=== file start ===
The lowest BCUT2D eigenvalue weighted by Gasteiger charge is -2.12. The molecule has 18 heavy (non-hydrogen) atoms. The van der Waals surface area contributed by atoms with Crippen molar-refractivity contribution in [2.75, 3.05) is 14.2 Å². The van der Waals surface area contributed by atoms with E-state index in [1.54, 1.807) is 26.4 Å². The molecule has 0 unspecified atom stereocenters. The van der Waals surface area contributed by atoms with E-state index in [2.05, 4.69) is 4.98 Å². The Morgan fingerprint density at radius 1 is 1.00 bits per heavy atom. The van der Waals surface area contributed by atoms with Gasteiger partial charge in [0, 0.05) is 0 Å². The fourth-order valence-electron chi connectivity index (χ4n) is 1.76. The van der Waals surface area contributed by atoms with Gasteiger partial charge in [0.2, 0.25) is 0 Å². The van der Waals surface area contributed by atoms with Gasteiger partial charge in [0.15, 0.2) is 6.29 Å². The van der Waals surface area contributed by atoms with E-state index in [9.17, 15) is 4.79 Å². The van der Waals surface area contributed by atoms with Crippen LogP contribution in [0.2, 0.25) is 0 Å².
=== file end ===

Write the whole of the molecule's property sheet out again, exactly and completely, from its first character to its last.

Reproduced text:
The lowest BCUT2D eigenvalue weighted by Gasteiger charge is -2.12. The molecule has 18 heavy (non-hydrogen) atoms. The van der Waals surface area contributed by atoms with Crippen molar-refractivity contribution in [2.75, 3.05) is 14.2 Å². The van der Waals surface area contributed by atoms with E-state index in [1.54, 1.807) is 26.4 Å². The molecule has 0 unspecified atom stereocenters. The van der Waals surface area contributed by atoms with E-state index in [2.05, 4.69) is 4.98 Å². The Morgan fingerprint density at radius 1 is 1.00 bits per heavy atom. The van der Waals surface area contributed by atoms with Gasteiger partial charge in [0, 0.05) is 0 Å². The fourth-order valence-electron chi connectivity index (χ4n) is 1.76. The van der Waals surface area contributed by atoms with Gasteiger partial charge in [0.2, 0.25) is 0 Å². The van der Waals surface area contributed by atoms with Gasteiger partial charge in [0.15, 0.2) is 6.29 Å². The van der Waals surface area contributed by atoms with E-state index in [9.17, 15) is 4.79 Å². The van der Waals surface area contributed by atoms with Crippen LogP contribution in [0.2, 0.25) is 0 Å².